I live in the beautiful and wild Methow Valley where June is for roses.
Without fail, every June you’ll find me eating wild rose petal honey, drinking rose petal tea, spritzing myself with rose hydrosol or simply delighting in their ethereal scent and beauty.
For part of June this year I found myself all the way on the other side of the States at the International Herb Symposium, hosted by the dynamic duo Jeff and Melanie Carpenter of Zack Woods farm. (Tangent: this is an amazing conference that you don’t want to miss!)
While there I ran into Kathy, the proprietor of Herbal Revolution and the maker of many delicious tonics like Fire Tonic No 9 and Mineral Tonic No 11.
I was surprised to see a new shiny item at her booth: Rose Petal Shrub. I immediately bought a jar and shared it with a table of herbalists at dinner time. Everyone was smitten!
Being a kitchen herbalist myself I wanted to see if I could make my own version of this aromatic blend. Luckily for me my husband was harvesting wild roses while I was romping around Massachusetts. I came home to a huge rose petal harvest!
Are you new to shrubs? I am too. I only started playing around with these vinegar and honey potions last year after I was inspired by some recipes in Emily Han’s Wild Drinks and Cocktails book. I’d known about shrubs for years but the idea of drinking vinegar didn’t really sound all that appealing to me. I was wrong! When diluted, these shrubs make a thirst-quenching and delicious drink!
Some of you may be wondering which roses you can use in this recipe. You can use essentially all roses with a couple of exceptions.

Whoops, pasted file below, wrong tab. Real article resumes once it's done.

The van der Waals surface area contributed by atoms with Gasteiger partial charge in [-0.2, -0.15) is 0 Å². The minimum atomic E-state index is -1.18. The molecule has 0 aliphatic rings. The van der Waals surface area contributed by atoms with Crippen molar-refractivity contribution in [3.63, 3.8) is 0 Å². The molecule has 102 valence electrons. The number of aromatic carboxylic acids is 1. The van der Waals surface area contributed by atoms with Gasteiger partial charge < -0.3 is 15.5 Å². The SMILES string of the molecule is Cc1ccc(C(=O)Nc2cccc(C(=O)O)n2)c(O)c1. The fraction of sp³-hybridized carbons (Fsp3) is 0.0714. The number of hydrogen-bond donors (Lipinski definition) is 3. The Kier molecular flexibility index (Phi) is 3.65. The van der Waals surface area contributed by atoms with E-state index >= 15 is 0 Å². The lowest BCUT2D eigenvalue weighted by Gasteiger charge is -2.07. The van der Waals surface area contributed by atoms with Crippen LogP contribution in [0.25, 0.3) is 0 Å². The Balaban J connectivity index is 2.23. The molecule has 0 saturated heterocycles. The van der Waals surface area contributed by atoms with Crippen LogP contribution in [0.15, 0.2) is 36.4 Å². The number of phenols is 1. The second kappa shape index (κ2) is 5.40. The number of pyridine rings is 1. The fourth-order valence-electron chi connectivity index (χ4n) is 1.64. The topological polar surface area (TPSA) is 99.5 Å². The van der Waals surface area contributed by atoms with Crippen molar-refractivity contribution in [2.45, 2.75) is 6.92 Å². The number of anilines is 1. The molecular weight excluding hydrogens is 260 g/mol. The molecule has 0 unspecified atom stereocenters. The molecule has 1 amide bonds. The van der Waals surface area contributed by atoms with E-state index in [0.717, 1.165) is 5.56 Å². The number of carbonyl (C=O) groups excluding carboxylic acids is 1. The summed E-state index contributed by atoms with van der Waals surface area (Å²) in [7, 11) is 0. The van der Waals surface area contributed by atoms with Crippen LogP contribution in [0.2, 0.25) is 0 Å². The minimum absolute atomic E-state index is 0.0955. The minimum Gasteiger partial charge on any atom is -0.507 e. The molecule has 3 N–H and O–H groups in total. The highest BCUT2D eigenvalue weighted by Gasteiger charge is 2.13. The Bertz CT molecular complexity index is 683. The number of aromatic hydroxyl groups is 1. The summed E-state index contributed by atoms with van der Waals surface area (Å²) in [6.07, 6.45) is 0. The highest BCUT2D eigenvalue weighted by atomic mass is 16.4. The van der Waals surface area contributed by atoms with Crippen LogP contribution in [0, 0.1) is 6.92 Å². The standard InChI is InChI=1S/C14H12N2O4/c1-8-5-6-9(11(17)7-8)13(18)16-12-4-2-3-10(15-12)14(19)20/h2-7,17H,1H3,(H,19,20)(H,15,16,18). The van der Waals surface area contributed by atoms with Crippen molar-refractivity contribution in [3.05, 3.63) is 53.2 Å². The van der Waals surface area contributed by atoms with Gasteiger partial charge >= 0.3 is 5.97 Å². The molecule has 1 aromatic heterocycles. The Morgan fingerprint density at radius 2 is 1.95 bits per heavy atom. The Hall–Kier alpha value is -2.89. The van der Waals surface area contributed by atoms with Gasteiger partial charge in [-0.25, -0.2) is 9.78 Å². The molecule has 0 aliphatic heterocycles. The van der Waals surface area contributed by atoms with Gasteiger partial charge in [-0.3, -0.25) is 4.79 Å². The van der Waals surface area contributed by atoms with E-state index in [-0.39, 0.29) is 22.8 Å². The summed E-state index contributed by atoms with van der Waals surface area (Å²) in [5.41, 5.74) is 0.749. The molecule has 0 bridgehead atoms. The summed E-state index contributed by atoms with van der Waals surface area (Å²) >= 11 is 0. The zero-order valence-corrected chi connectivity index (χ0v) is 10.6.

To learn more about the medicinal use of roses, including their inflammatory-modulating abilities and heart-nourishing qualities, see my book, Alchemy of Herbs.
This is a forgiving recipe and can be easily substituted to fit your desired tastes. You can opt to use fresh rose petals in this recipe. You can easily use whole rose hips or omit them entirely. There are many different herbs and spices that could also be added… I’m thinking a cardamom pod or two next time.
If you like things sweet then you may want to add more honey. You could also substitute any sweetener of your choice.
I made mine in a 1.5 liter glass jar with a flip top lid. These kinds of jars are ideal for vinegar extractions because they contain no metal. You could also use a standard canning jar with a plastic lid, but you may need to adjust the measurements slightly to fit the different size jar.
One more tip: you can re-use the vanilla beans pods in your next bottle of shrub (if you start one right away).
Does this sound delicious but you aren’t up for making your own? I highly recommend getting a bottle from Herbal Revolution.
If you are up for making your own rose petal shrub then here’s how I did it…
Tangy, sweet and oh so refreshing, this rose petal shrub is perfect for those hot summer months. To enjoy your shrub use 1-2 tablespoons of the shrub in sparkling or plain water.
Fill a 1.5 liter jar 3/4 of the way with the dried rose petals.
Add the rose hips, honey and vanilla beans.
Fill the jar with the apple cider vinegar.
Cap tightly with a non-reactive lid (glass or plastic; avoid metal as the vinegar will corrode it).
Shake daily. Let macerate for 2-4 weeks. Taste frequently and then strain when the herbs have infused to your liking.
Use within a year.
Yield: Approximately 1 liter
Rosalee is an herbalist and author of the bestselling book Alchemy of Herbs: Transform Everyday Ingredients Into Foods & Remedies That Healand co-author of the bestselling book Wild Remedies: How to Forage Healing Foods and Craft Your Own Herbal Medicine. She's a registered herbalist with the American Herbalist Guild and has taught thousands of students through her online courses. Read about how Rosalee went from having a terminal illness to being a bestselling author in her full story here.